“She always told the sisters, never to allow nothing or no one to stand in your way of being great. Vanguard were ones that could do everything but it started with us accepting and recognizing the fact that we were MGT. So now it is our obligation to lift her legacy,” said A’ishah Muhammad.
Some of the sisters’ greatest memories of Sister Sharrieffah were the Vanguard Retreats hosted annually in different parts of the country where the Muslim women would undergo rigorous training in self-defense and other areas of security.
Even though she had children, Sister Sharrieffah always found balance in home life and mosque life and the sisters had each other’s backs in times of need. Sister Sharrieffah will be most remembered as “a kind and genuine spirit that always saw the best in everyone and encouraged us to see the best in ourselves by using encouraging words of wisdom,” said Sister Dorothea Muhammad.
Outpouring of love on social media
Former and current Vanguard from throughout the world took to social media to salute the work and legacy of Sister Sharrieffah Muhammad. Her family received thousands of written condolences, tributes and appreciation posts for the sacrifices that Sister Sharrieffah made throughout her life.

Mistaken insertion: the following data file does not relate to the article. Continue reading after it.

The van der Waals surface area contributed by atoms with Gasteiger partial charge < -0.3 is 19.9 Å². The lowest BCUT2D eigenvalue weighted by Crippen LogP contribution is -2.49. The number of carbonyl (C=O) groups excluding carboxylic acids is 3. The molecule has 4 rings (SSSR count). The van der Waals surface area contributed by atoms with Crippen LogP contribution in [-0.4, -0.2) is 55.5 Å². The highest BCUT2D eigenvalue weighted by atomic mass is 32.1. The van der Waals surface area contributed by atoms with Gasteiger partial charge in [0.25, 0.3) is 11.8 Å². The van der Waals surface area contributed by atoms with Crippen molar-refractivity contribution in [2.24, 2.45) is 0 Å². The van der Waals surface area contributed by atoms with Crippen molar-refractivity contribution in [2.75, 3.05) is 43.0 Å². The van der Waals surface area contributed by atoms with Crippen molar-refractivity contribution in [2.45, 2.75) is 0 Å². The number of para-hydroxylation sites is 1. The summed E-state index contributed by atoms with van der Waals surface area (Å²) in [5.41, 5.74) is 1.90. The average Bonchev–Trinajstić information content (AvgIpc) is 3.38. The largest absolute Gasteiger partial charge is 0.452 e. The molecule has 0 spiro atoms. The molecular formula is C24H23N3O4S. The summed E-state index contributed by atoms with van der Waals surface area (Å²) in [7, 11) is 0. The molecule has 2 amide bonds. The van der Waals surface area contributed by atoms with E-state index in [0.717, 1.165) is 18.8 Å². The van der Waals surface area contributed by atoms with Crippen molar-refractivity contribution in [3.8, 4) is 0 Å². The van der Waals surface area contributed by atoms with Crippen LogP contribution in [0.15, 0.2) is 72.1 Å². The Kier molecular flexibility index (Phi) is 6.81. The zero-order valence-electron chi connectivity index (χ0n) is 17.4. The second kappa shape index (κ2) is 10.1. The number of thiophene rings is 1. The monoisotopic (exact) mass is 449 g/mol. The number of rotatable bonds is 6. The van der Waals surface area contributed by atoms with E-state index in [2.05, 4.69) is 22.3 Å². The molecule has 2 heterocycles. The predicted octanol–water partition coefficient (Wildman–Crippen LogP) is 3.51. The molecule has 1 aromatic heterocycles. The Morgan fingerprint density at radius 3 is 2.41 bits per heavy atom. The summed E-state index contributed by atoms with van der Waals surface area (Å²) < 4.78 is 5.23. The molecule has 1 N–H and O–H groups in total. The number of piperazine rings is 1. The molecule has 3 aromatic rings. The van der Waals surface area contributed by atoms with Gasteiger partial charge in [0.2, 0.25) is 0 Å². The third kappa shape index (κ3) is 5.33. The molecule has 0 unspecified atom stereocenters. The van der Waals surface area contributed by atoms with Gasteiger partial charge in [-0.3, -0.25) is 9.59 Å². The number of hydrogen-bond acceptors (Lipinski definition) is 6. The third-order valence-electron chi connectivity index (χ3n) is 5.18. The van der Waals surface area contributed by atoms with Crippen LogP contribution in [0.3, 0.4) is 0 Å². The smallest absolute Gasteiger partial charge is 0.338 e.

Kimberly Muhammad of Mosque No. 36 in Charlotte shared: “The guidance she gave me is priceless! She was always accessible. The countless amount of advice she gave me helped me be successful as a MGT, Vanguard, Officer, Wife, Mother and Sister! She taught us how to be balanced.”
Buronda Muhammad, of Mosque No. 15 in Atlanta, shared: “You are a Monarch in our Nation and you left your training in so many sisters. The strength of a soldier was always in her voice when she spoke.”
Brenda B. Muhammad, also of Mosque No. 15 posted: “I could never repay you for teaching and training me to have and to keep a sisterly spirit with my squad. She helped guide me to be the best Lieutenant that I could be.”
“I love you, you make me want to be the best Muslim I can possibly be!” Aseelah Muhammad of Mosque No. 15 shared.
After the janazah service, Sister Sharrieffah’s remains were transported four hours south to Brunswick, Ga., her husband’s hometown, where she was laid to rest on a private plot where you can find over three generations of their family members.